Florida DEP to Invest $12 Million in Clean Water Upgrades

drinking-waterThe Florida Department of Environmental Protection has awarded more than $12 million in low-interest loans to four communities to assist in repairing or replacing aging wastewater infrastructure through its Clean Water State Revolving Fund (CWSRF).

“The department is proud to work with local communities to provide funding assistance for projects that repair or replace aging wastewater facilities to protect public health and restore the waterbodies of our state,” said DEP Secretary Jon Steverson.

The CWSRF program provides low-interest loans for planning, designing and constructing water pollution control facilities such as wastewater and stormwater treatment systems. Recent CWSRF loan recipients for infrastructure projects include the following communities:

DeFuniak Springs: Awarded a $1.9 million loan to repair nine lift stations and conduct 86 point repairs to sewer lines using trenchless technology, a less expensive and less invasive repair method. Future phases of this project will include repair or replacement of gravity sewer lines, manholes and system upgrades at the city’s wastewater treatment plant. This work improves the integrity and reliability of the city’s wastewater system, preventing damage from sewer overflows.

Eatonville: Awarded an $800,000 increase to an existing loan for a total of $4.7 million in funding to repair or replace gravity sewer lines, lift stations, manholes and system upgrades. This infrastructure work corrects sanitary sewer overflows and prevents back-up sewage flows.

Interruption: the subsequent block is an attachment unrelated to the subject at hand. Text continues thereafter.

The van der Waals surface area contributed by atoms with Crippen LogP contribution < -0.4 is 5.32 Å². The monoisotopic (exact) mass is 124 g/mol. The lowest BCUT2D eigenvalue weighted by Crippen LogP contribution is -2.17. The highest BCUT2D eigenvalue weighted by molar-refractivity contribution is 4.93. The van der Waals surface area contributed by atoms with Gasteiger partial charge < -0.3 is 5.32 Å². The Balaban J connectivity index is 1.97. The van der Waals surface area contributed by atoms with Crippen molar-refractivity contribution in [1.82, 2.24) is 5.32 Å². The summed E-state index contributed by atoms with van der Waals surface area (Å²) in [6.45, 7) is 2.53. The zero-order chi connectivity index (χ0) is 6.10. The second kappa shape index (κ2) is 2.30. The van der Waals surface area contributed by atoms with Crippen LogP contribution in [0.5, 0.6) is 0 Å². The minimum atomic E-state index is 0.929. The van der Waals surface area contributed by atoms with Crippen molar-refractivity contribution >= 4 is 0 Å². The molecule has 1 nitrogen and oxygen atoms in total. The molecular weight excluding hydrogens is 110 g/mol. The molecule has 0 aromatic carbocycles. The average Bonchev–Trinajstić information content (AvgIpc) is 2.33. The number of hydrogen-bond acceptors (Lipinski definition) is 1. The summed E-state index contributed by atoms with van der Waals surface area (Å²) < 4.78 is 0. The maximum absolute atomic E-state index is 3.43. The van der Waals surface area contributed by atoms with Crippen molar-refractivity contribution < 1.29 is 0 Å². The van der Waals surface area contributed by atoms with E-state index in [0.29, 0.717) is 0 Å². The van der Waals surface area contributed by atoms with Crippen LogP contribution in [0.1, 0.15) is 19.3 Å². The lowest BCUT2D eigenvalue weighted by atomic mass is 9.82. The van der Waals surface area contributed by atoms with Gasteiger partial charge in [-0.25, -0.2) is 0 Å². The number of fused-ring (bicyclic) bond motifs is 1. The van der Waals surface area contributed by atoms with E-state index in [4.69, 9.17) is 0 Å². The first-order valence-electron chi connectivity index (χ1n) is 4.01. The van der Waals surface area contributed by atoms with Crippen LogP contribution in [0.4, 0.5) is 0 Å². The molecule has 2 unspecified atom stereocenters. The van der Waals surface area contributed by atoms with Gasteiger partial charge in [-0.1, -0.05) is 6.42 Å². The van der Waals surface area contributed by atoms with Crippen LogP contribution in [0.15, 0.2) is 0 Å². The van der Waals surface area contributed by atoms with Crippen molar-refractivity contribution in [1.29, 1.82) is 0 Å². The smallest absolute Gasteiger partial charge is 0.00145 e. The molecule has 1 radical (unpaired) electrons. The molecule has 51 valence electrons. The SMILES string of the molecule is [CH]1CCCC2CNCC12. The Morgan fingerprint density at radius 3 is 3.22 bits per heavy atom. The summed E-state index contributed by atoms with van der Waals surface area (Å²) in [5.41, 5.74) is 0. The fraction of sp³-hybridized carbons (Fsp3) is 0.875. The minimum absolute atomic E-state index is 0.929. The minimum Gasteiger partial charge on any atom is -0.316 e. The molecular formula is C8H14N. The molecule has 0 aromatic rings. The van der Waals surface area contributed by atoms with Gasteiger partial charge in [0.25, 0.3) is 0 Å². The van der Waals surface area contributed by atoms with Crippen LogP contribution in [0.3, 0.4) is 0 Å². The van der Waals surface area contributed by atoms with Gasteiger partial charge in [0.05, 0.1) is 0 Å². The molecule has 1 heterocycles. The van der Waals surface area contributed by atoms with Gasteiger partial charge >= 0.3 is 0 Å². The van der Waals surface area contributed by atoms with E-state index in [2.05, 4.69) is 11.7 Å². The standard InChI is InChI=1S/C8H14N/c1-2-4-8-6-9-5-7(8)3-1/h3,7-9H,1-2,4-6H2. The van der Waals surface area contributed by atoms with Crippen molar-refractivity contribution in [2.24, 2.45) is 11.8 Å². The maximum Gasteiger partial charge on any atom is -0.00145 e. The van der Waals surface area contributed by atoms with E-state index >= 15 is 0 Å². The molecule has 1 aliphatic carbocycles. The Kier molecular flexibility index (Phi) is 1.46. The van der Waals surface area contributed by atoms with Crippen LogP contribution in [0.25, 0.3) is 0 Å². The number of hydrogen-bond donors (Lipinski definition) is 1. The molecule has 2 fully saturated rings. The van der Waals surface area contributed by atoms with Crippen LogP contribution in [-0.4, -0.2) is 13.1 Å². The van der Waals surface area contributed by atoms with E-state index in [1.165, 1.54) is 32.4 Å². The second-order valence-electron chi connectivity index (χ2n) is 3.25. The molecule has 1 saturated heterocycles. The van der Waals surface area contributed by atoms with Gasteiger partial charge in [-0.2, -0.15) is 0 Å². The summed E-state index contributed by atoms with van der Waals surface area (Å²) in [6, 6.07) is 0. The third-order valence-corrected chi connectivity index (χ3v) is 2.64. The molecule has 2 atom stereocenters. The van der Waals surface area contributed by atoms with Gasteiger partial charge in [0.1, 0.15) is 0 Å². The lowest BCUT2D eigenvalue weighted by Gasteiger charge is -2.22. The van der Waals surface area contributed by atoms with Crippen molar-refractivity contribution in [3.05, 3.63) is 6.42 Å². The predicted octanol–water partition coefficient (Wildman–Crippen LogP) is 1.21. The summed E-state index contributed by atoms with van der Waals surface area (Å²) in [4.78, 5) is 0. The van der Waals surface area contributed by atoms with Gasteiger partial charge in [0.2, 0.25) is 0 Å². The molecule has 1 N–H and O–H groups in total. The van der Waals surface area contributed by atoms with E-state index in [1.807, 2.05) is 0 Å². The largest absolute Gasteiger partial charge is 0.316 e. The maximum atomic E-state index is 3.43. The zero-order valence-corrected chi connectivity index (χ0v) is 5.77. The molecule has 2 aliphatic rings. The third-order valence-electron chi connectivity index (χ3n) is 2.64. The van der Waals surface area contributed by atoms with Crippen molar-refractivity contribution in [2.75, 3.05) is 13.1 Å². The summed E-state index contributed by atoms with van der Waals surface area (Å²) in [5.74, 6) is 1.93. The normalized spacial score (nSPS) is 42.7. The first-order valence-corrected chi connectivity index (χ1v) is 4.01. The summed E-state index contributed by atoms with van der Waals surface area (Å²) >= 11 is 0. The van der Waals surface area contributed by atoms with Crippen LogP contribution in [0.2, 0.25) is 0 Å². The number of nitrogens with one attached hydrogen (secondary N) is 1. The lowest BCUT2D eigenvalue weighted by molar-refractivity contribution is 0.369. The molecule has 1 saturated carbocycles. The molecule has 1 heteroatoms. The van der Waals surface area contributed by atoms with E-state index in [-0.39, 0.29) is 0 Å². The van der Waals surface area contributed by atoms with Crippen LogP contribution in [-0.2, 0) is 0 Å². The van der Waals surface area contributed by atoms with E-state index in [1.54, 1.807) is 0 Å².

Greenville: Awarded a $638,000 loan for the construction of a new wastewater treatment facility, which will replace the town’s existing wastewater infrastructure that is currently in disrepair.

North Bay Village: Awarded a $4.8 million loan to repair the village’s wastewater collection system and replace several wastewater pumps, control panels and generator systems. This work improves the integrity of the system by repairing and replacing deteriorating collection facilities.

A benefit of CWSRF loans for projects that help small and financially disadvantaged communities is that a significant portion of the loan does not need to be paid back by the community. Nearly $4 million of the total loan amount for the projects listed above requires no repayment.

Florida’s Clean Water State Revolving Fund Program has awarded approximately $1.1 billion in funding for about 120 wastewater and stormwater improvement projects during the past five years for a total of $4 billion in loan funds since its inception in 1989. The program is funded by federal grants, state matching funds, loan repayments and interest earnings. For more information, visit www.dep.state.fl.us/water/waterprojectfunding.

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